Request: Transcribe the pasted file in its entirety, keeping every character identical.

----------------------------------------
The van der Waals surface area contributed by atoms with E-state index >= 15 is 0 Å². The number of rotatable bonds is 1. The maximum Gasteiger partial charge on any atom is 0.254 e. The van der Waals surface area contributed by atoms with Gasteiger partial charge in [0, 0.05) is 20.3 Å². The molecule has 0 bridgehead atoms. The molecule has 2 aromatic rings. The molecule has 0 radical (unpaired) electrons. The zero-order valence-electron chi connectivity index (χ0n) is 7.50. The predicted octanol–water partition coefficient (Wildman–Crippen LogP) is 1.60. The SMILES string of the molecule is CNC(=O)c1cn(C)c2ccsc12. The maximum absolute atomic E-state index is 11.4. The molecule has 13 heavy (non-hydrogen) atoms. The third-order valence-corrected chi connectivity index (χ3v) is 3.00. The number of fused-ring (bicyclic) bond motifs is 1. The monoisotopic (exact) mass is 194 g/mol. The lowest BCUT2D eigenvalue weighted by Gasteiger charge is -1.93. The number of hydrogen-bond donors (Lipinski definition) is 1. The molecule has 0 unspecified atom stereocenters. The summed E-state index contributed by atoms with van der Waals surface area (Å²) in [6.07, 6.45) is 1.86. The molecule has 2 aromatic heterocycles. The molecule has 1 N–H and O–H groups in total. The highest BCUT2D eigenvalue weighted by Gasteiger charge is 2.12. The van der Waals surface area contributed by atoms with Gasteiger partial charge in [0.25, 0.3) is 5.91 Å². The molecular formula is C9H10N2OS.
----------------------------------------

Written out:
The van der Waals surface area contributed by atoms with E-state index >= 15 is 0 Å². The number of rotatable bonds is 1. The maximum Gasteiger partial charge on any atom is 0.254 e. The van der Waals surface area contributed by atoms with Gasteiger partial charge in [0, 0.05) is 20.3 Å². The molecule has 0 bridgehead atoms. The molecule has 2 aromatic rings. The molecule has 0 radical (unpaired) electrons. The zero-order valence-electron chi connectivity index (χ0n) is 7.50. The predicted octanol–water partition coefficient (Wildman–Crippen LogP) is 1.60. The SMILES string of the molecule is CNC(=O)c1cn(C)c2ccsc12. The maximum absolute atomic E-state index is 11.4. The molecule has 13 heavy (non-hydrogen) atoms. The third-order valence-corrected chi connectivity index (χ3v) is 3.00. The number of fused-ring (bicyclic) bond motifs is 1. The monoisotopic (exact) mass is 194 g/mol. The lowest BCUT2D eigenvalue weighted by Gasteiger charge is -1.93. The number of hydrogen-bond donors (Lipinski definition) is 1. The molecule has 0 unspecified atom stereocenters. The summed E-state index contributed by atoms with van der Waals surface area (Å²) in [6.07, 6.45) is 1.86. The molecule has 2 aromatic heterocycles. The molecule has 1 N–H and O–H groups in total. The highest BCUT2D eigenvalue weighted by Gasteiger charge is 2.12. The van der Waals surface area contributed by atoms with Gasteiger partial charge in [0.25, 0.3) is 5.91 Å². The molecular formula is C9H10N2OS.